New Recreational Cannabis Law - January 1, 2020
Beginning on January 1, 2020, adults 21 years of age or older can legally possess, consume and purchase certain amounts of recreational cannabis with a few exceptions. Bartlett Police Department reminds residents that the only lawful place to consume recreational cannabis is inside your private residence or on your personal private property outside of public view. Here are some important highlights of the new recreational cannabis law:
• You must be 21 years old or older to purchase, possess or use cannabis except where authorized by the Compassionate Use of Medical Cannabis Act or the Community College Cannabis Vocational Pilot Program.
• An Illinois resident who is 21 years of age or older will be able to lawfully possess 30 grams of cannabis flower, no more than 500 milligrams of THC contained in cannabis-infused products and 5 grams of cannabis concentrate.
• It is illegal to operate, navigate or be in actual physical control of any motor vehicle, aircraft, watercraft, or snowmobile while using or under the influence of cannabis.
• It is illegal to transport cannabis in a vehicle unless the cannabis is in a reasonably secured, sealed container and it is reasonably inaccessible while the vehicle is moving. It is also illegal to use cannabis in any motor vehicle.
• The use of cannabis is prohibited in a school bus, on the grounds of any preschool, primary or secondary school, in a private residence that is used at any time to provide licensed child care or other similar social service care on the premises or in any public place, including bars, restaurants, parks and any place where you could reasonably be expected to be observed by others.
• The possession of cannabis is prohibited in a school bus, on the grounds of any preschool, primary or secondary school, or in a private residence that is used at any time to provide licensed child care or other similar social service care on the premises.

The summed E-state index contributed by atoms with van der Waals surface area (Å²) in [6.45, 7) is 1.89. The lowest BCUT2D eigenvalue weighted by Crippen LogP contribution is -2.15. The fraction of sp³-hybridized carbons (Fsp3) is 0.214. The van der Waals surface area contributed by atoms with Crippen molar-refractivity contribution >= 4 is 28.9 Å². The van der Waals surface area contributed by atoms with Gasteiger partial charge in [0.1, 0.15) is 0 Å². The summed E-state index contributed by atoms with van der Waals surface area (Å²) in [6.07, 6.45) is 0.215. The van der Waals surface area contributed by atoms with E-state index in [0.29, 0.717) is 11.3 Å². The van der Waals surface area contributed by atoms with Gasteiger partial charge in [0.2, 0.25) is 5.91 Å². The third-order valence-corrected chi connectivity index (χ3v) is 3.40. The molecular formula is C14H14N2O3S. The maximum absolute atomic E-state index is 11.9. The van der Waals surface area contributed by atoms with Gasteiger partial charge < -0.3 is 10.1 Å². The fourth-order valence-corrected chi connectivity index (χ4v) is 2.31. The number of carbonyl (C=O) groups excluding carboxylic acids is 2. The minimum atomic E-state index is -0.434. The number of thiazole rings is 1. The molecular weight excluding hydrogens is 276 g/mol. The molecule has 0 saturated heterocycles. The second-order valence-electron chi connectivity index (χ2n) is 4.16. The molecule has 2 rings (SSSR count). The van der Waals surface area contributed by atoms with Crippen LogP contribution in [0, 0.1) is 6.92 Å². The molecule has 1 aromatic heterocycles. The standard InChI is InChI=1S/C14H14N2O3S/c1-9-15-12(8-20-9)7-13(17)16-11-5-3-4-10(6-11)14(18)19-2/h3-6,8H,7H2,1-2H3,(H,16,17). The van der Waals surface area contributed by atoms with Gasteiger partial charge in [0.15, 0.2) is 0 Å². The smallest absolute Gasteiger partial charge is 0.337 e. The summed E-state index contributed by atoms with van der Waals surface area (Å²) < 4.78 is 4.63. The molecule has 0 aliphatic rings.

• It is illegal to knowingly use cannabis in close physical proximity to anyone younger than 21 years of age who is not a registered medical cannabis patient under the Compassionate Use of Medical Cannabis Pilot Program Act.
• It is illegal to smoke cannabis anyplace where cannabis is prohibited under the Smoke Free Illinois Act.
• It is illegal to facilitate the use of cannabis by any person who is not allowed to use cannabis under the Illinois Cannabis Tax & Regulation Act
• It is illegal to transfer cannabis to any person contrary to the Illinois Cannabis Tax & Regulation Act
• Only licensed recreational dispensaries will be allowed to sell recreational cannabis products.
Bartlett Police also reminds residents to be respectful of their neighbors while using recreational cannabis. Please contact the police department at 630-837-0846 if you have any further questions about the new recreational cannabis law.
Everyday Laws that May Affect You
Unattended Running Vehicles: As of August 25, 2017, no person is allowed to leave a running vehicle unattended without first stopping the engine, locking the ignition, removing the key from the ignition, effectively setting the brake thereon and, when standing upon any perceptible grade, turning the front wheels to the curb or side of the highway. This does not apply to law enforcement or authorized emergency vehicles. This also does not apply when the vehicle has been started by a remote starter system.
Railroad Crossings: A driver of a vehicle that approaches a railroad grade crossing under circumstances in which a stop is required and does not stop within 50 feet but not less than 15 feet from the nearest rail, commits a petty offense for which a $500 fine (previously $250) shall be imposed for the first violation and a $1,000 fine (previously $500) shall be imposed for any subsequent violations.